|Red-necked Grebe in the early morning sunlight.|
For the adult birds swimming around, the light turned out alright for a few angles, but the rising sun is still on the water side of the birds and there is no public access to the floating Marina docks where the lighting would be amazing.
I didn't get many pictures that I was really happy with, though the following one was hilarious with one of the two chicks resting under an adult's wing with its legs just dangling out.
|Red-necked Grebe pair - one chick hanging out, tucked under mom's wing.|
The water's edge was just teaming with little minnows, and the Grebes must continually be catching them to feed to their young.
|Red-necked Grebe with minnow.|
|Red-necked Grebe preening.|
Under the Marina eaves, a small colony of Cliff Swallows (life bird #129) make their nests and raise their young. What a lot of mouth-fulls of mud it must take to slowly create these sturdy shapes that become little caves of mud to protect little clutches of eggs and young.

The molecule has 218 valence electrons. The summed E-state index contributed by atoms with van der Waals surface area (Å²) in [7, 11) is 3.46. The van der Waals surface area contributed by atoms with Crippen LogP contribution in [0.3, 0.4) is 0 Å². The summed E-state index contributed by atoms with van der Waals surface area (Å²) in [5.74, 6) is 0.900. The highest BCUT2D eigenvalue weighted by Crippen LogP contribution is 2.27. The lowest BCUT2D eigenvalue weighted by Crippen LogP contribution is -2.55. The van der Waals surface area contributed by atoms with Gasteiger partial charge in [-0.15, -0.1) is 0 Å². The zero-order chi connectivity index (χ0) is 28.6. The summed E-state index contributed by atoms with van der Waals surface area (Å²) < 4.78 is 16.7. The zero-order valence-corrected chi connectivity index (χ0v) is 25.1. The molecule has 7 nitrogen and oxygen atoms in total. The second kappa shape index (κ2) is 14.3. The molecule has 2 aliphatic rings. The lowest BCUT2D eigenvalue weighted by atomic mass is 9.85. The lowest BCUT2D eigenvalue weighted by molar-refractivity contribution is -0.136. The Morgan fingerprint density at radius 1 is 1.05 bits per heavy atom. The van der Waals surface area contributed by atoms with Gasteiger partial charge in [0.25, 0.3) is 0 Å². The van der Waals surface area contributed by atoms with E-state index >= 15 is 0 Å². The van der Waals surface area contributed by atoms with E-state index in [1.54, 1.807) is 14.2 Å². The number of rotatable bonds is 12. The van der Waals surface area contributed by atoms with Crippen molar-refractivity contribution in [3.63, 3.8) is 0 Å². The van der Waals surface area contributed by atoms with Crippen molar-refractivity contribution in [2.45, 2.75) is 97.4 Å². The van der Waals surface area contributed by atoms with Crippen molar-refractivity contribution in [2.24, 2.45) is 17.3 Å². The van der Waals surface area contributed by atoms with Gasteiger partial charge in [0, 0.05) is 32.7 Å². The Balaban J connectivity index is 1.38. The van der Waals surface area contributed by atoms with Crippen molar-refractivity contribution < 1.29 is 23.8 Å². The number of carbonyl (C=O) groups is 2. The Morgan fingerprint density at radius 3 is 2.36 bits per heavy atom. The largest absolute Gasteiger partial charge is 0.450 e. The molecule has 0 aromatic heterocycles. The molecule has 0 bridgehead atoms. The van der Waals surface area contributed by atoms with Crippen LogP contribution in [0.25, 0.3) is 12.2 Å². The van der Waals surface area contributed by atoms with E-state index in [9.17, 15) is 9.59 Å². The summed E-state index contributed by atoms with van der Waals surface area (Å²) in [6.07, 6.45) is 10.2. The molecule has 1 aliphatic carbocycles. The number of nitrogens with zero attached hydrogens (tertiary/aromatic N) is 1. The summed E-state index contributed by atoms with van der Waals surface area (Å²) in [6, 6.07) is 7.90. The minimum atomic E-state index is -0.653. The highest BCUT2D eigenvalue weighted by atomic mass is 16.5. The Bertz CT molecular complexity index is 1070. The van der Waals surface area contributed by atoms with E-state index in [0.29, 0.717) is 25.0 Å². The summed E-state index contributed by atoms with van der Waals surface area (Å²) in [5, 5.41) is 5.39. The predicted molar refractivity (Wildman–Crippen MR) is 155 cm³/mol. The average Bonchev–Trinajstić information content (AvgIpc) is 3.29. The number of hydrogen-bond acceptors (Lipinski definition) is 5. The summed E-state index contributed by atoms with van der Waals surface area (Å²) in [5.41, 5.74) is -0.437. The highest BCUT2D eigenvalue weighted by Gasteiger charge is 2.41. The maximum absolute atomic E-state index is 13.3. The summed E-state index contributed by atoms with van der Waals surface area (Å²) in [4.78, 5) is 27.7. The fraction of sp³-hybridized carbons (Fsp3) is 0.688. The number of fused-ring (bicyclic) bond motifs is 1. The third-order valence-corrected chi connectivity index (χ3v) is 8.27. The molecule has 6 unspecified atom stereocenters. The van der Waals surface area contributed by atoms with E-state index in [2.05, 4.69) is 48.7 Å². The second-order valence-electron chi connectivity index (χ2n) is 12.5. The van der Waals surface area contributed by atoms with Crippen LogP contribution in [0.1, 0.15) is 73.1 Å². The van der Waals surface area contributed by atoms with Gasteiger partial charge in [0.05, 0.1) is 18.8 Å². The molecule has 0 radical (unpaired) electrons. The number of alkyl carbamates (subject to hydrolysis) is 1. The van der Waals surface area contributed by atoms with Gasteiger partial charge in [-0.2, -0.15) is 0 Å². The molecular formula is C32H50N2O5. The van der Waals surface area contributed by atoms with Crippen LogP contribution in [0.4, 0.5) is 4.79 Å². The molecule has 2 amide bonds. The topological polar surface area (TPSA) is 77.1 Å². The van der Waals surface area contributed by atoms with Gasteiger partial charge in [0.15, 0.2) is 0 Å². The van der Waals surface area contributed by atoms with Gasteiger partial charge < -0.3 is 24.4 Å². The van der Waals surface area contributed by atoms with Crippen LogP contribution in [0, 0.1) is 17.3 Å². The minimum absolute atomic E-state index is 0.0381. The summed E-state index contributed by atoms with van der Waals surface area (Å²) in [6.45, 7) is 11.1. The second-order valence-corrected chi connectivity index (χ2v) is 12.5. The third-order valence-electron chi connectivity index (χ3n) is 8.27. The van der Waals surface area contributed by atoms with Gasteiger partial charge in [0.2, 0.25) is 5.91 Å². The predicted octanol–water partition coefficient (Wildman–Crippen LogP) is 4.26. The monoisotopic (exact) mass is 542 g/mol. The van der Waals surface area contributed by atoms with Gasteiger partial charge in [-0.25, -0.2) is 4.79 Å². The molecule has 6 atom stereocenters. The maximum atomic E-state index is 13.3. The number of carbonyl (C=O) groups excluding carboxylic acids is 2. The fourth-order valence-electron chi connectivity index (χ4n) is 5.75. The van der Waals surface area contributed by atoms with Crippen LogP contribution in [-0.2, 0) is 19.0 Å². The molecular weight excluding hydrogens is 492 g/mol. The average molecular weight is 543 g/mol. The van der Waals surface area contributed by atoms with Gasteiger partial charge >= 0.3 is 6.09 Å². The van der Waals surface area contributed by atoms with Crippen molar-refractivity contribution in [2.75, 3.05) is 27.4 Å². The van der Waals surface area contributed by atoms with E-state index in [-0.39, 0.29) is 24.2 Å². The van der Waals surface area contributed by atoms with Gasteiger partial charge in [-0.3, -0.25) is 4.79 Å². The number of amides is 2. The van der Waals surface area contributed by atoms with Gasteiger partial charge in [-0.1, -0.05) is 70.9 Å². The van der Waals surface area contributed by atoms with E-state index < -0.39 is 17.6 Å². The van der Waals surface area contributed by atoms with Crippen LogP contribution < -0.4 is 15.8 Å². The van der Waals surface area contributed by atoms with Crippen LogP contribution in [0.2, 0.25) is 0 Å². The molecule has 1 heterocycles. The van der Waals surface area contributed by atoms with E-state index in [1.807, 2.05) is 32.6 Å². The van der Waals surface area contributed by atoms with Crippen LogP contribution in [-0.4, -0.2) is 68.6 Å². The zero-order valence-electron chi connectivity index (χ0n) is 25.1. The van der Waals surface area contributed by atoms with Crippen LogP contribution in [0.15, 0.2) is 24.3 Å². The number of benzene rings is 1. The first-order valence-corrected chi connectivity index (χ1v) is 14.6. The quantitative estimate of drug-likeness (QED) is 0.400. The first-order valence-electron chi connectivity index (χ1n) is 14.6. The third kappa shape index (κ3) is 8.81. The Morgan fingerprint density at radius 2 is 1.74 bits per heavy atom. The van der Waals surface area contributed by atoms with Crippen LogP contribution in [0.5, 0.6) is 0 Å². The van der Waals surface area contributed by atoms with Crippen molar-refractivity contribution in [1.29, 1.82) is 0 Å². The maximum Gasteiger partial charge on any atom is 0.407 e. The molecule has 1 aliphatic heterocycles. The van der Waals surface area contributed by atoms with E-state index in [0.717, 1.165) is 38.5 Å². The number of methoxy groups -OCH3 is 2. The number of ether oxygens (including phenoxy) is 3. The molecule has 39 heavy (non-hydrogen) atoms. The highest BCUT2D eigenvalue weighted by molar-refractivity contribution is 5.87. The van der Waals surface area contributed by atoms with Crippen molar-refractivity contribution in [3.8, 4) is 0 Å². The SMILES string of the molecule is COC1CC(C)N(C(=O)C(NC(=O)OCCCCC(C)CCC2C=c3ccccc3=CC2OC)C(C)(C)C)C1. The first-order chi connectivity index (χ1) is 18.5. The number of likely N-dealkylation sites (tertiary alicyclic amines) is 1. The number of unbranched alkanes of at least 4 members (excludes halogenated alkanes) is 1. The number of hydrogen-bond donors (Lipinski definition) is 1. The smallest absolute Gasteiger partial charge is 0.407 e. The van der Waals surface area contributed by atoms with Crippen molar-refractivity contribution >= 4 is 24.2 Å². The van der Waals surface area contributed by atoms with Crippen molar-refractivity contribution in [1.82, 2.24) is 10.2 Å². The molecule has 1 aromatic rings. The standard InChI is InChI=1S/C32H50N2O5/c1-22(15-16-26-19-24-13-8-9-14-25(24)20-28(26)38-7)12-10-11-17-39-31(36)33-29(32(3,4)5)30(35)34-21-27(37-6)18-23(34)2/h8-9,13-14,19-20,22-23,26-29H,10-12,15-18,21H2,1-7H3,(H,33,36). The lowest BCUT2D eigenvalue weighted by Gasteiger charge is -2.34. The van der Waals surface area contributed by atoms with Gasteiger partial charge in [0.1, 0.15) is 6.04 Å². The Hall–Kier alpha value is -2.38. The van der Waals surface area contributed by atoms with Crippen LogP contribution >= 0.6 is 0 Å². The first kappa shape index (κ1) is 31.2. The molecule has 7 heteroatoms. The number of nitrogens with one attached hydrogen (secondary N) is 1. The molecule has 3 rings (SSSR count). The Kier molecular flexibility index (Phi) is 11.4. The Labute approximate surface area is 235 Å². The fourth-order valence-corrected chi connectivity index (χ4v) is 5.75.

But my first glimpse was actually of these beaks and eyes, not of swallows but of sparrows. Soon an adult arrived with food and the hungry mouths opened with eager anticipation. I can't exactly figure out what type of sparrow this is. I believe it is a female, but can't figure out which kind. Any suggestion?
UPDATE: House Sparrow - thanks Caleb S.
|House Sparrow young|
|female House Sparrow feeding young.|
The Cliff Swallows were noisily flying back and forth. I didn't see any young ones, and didn't see any birds arriving with food, but they arrived so quickly and darted in their small nest holes so quickly, it was hard to see.
|Cliff Swallow adding to nest - you can see the new|
part it just applied and some mud still in its beak.
|Cliff Swallow nests|
Till next time...
Keep enjoying His handiwork!